West Virginia American Water Adopts Monitoring Technologies to Reduce Water Loss
Installing a new fixed leak detection platform that finds and monitors leaks, unable to be detected by conventional approaches - avoiding water loss and costly pipe failures for an American Water distribution system.
- Reduction of non-revenue water
- Prioritizing pipe repair and crew schedules by leak monitoring.
- Minimizing the risks of catastrophic failures by early detection of leaks.
- Reduction of false-positive leak signals.
- Improve the safety of field personnel by eliminating the need for traffic controls during current leak investigations.
To ensure a high level of customer service, early detection of water main leaks is vital for a distribution system. Early leak detection enables water utilities to minimize water loss, extend asset life, schedule and prioritize repairs based on most critical needs.
West Virginia American Water is the largest investor-owned water utility in the state, and serves more than 580,000 people, supplying high-quality water service to 288 communities. In Charleston, the water utility was facing a significant challenge in reducing water loss from an aging water distribution system composed of cast iron and ductile iron pipe. The utility required a more efficient and proactive approach to identify leaks and schedule repairs.
We had been collaborating with American Water as part of a government-sponsored technology development program to create an automated acoustic monitoring system capable of assessing the water distribution characteristics and detecting noise signatures of potential water leaks and system problems. In the winter of 2014, we began to install over almost 400 EchoShore®‑DX leak monitoring nodes in fire hydrants across a 5 square mile section of the Charleston water distribution system. The system proved its value almost immediately.
At the heart of the EchoShore®-DX platform is an intelligent node that is embedded into a standard fire hydrant cap. The node is pre-assembled and consists of an acoustic sensor, analysis software, network connection hardware, batteries, and an antenna. The nodes communicate with a central data collection hub – multiple data collection hubs were installed in Charleston with an ability to easily expand the system in future phases. When an acoustical anomaly is identified, the node sends a data file for further analysis to a central computer. The computer software automatically requests additional correlation data from surrounding nodes and automatically performs multiple correlation combinations to accurately target the location of a leak or acoustic anomaly. The local American Water non-revenue water loss team views daily correlation results using an operator-friendly software interface.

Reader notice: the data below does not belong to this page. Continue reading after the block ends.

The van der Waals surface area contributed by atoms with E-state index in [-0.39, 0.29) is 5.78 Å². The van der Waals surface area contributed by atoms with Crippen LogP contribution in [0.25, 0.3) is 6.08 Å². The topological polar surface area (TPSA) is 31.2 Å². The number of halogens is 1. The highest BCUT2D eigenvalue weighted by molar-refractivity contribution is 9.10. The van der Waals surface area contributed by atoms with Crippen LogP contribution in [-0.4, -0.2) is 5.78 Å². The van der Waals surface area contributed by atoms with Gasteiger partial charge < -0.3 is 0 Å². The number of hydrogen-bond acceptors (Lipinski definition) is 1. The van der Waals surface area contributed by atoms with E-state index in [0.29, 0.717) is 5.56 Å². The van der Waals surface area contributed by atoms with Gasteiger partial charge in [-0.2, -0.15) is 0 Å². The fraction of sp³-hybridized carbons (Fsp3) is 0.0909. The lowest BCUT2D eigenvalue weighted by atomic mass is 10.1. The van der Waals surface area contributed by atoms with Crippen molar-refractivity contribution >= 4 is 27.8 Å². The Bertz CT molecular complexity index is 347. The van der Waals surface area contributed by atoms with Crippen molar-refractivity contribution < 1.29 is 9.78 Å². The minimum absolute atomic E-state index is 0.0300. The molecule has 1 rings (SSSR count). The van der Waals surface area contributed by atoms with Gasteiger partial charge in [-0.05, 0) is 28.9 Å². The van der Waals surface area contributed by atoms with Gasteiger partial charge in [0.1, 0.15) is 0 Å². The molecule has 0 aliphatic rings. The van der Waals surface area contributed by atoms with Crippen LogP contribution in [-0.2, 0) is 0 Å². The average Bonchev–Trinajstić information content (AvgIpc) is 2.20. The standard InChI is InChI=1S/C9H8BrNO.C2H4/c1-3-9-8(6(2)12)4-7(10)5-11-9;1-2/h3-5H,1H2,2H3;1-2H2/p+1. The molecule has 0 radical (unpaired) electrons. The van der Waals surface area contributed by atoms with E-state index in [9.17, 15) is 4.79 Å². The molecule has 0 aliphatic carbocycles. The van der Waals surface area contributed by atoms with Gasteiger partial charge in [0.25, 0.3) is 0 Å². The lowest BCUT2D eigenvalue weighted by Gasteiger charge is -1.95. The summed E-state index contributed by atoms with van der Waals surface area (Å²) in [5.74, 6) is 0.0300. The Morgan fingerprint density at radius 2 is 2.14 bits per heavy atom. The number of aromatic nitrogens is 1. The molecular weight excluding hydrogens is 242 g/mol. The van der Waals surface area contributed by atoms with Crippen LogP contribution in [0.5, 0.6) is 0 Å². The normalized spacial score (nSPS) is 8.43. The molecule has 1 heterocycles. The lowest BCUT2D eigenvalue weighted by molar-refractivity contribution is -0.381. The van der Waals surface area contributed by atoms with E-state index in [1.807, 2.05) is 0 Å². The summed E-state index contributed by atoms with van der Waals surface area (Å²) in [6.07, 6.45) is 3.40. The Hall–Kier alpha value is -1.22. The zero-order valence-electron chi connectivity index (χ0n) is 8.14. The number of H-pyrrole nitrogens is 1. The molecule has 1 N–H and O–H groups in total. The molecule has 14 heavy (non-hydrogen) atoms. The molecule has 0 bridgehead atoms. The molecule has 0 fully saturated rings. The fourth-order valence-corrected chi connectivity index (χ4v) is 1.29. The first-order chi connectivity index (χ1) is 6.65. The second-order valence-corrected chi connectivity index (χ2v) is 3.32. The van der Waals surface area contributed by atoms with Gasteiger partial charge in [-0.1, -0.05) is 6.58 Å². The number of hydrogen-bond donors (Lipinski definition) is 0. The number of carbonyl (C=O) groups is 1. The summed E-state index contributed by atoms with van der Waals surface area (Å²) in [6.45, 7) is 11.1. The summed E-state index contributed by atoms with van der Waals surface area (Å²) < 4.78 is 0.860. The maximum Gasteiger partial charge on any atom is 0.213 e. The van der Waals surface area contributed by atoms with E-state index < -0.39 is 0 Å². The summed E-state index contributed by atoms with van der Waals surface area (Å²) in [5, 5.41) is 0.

West Virginia American Water credited the EchoShore®-DX System with reducing water loss by 2.3 MGD in the distribution system since it was activated.
The EchoShore®-DX platform can be installed in virtually any make / model of fire hydrant and the acoustic sensors are proven to be accurate on correlating leaks on a variety of pipe materials and diameters. The platform performs a system-wide leak detection correlation when first activated. By identifying and repairing existing leaks, the system creates an accurate and known acoustical baseline for the monitoring zone. This results in an exceptionally high degree of leak detection accuracy. When considering deployment of a fixed leak detection technology, and often an overlooked advantage is limiting or reducing “false positives” together with the frustrations, cost, and wasted time associated with needlessly excavating and inspecting dry holes.
“There are all kinds of underground noises caused by everything from trucks rolling overhead to nearby electric transformers and other vibrating machinery that create signals that can confuse leak detection systems,” said David Hughes, Manager of Water Research for American Water. “Many of these early leak detection systems we used before the EchoShore®-DX platform caused us to spend a lot of time looking for suspected leaks that, in fact, were not leaks at all.”
Since it was activated in February of 2015, West Virginia American Water credited the EchoShore®-DX system with reducing water loss by 2.3 MGD in the distribution system. In the first month of operation, 11 leaks were identified and repaired, and 45 additional leaks were successfully identified in the following five months of operation – 90% of which had not surfaced prior to repairs. Another 2 MGD of water loss was recovered from a 36" PCCP main leak that was identified by the acoustic nodes through ground vibrations.
“We think of it as ‘SCADA beyond the treatment plant fence’,” said Marc Bracken, Echologics® VP and General Manager. “Traditional SCADA monitoring capabilities within a treatment plant almost disappear as soon as the water leaves the plant, leaving most utilities operating blind with little to no information about the water moving through their distribution system. The EchoShore®‑DX platform enables a utility to have unprecedented information to better manage pipeline leaks and protect an entire water distribution system from beginning to end.”